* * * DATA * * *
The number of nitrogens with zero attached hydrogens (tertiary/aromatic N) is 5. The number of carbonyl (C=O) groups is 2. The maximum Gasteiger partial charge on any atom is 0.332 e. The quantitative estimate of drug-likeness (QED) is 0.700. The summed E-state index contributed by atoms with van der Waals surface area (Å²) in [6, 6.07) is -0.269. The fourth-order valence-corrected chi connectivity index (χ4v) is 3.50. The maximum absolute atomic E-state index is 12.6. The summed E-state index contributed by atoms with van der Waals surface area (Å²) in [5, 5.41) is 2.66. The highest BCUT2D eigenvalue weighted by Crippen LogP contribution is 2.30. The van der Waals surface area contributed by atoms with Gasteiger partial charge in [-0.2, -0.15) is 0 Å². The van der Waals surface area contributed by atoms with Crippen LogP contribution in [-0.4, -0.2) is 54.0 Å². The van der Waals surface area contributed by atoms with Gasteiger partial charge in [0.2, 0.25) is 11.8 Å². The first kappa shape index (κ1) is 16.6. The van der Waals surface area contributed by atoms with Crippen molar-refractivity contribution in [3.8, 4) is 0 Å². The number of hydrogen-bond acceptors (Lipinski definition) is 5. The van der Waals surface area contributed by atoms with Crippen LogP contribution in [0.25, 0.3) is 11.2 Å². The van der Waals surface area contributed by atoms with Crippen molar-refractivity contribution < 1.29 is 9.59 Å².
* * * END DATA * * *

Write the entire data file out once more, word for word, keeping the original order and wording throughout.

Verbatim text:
The number of nitrogens with zero attached hydrogens (tertiary/aromatic N) is 5. The number of carbonyl (C=O) groups is 2. The maximum Gasteiger partial charge on any atom is 0.332 e. The quantitative estimate of drug-likeness (QED) is 0.700. The summed E-state index contributed by atoms with van der Waals surface area (Å²) in [6, 6.07) is -0.269. The fourth-order valence-corrected chi connectivity index (χ4v) is 3.50. The maximum absolute atomic E-state index is 12.6. The summed E-state index contributed by atoms with van der Waals surface area (Å²) in [5, 5.41) is 2.66. The highest BCUT2D eigenvalue weighted by Crippen LogP contribution is 2.30. The van der Waals surface area contributed by atoms with Gasteiger partial charge in [-0.2, -0.15) is 0 Å². The van der Waals surface area contributed by atoms with Crippen LogP contribution in [-0.4, -0.2) is 54.0 Å². The van der Waals surface area contributed by atoms with Gasteiger partial charge in [0.2, 0.25) is 11.8 Å². The first kappa shape index (κ1) is 16.6. The van der Waals surface area contributed by atoms with Crippen molar-refractivity contribution in [3.8, 4) is 0 Å². The number of hydrogen-bond acceptors (Lipinski definition) is 5. The van der Waals surface area contributed by atoms with Crippen LogP contribution in [0.25, 0.3) is 11.2 Å². The van der Waals surface area contributed by atoms with Crippen molar-refractivity contribution < 1.29 is 9.59 Å².